California

From stunning Sierra forests to vast desert vistas, California has spectacular wildlands, many within a short drive from major urban centers.

We are working to preserve and protect California’s spectacular wilderness, to restore critical wildlife habitat and to address the impacts of climate change.

Areas of focus:

San Gabriel Mountains

The San Gabriel Mountains — less than an hour from downtown Los Angeles — are Southern California’s recreation backyard. Our work aims to create a national recreation area in these well visited mountains.

Sierra Nevada

The Sierra Nevada forms California’s mountainous backbone. Many of Its renowned wildlands – near  Yosemite and Sequoia parks – still need protection, restoration and wise management.

California Desert

With spectacular pastel vistas, spring wildflowers and popular destinations like Death Valley and Joshua Tree national parks, the California Desert is an amazing place to discover. Much of the desert is still in need of protection.

Central Coast

An outdoor recreation gem, the Central Coast includes natural and cultural attractions amid mountain peaks, wildflower-dappled grasslands and wild chaparral hills. We are working to protect some of the most unique spots.

Other campaigns

We're also working on a number of other campaigns in California, including:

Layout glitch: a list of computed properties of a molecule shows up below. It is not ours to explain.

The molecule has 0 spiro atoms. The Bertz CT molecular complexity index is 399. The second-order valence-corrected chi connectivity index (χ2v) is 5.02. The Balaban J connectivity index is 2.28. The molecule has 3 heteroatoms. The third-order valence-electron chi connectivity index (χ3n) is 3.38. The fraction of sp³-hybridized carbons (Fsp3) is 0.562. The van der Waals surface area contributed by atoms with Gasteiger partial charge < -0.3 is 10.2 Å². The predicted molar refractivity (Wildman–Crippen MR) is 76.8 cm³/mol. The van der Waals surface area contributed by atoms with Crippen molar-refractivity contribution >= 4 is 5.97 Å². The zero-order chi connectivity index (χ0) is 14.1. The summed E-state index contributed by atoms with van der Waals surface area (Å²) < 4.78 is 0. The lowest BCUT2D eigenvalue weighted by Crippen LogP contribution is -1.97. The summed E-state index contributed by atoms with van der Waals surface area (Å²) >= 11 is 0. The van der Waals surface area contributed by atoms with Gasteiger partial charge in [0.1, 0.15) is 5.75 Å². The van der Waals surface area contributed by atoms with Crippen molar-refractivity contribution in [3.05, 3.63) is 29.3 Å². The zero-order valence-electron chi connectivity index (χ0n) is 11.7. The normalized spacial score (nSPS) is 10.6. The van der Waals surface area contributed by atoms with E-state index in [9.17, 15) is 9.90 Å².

• Berryessa Snow Mountan
  • Bodie Hills
  • Northern San Diego County

Help protect California

You can help ensure that California wildlands remain protected for generations to come.

Make a donation to help protect California.

  • Michael Reinemer

    Development of natural areas in the United States, coupled with expected changes in climate, have increased the importance of migration corridors that connect protected natural areas. Large, connected wild lands reduce the isolation of animal and plant populations and allow for migration and movement that can help preserve populations of wild species and enhance genetic and ecosystem diversity. 

  • Sarah Graddy

    An analysis of more than 8,700 low-producing natural gas wells in two counties in the San Juan Basin, San Juan and Rio Arriba, determined that BLM’s rule will have little to no negative impact on these marginal wells.

    The results of the study indicate that the new rule—which aims to reduce waste from venting, flaring and leaks from oil and gas operations on public and tribal lands—will actually increase overall production and royalties paid to support vital services in the state of New Mexico.

  • Michael Reinemer

    The measure would permanently authorize the Land and Water Conservation Fund, protect two wilderness areas in New Mexico and address water supply and river restoration efforts in the Yakima Basin in Washington state.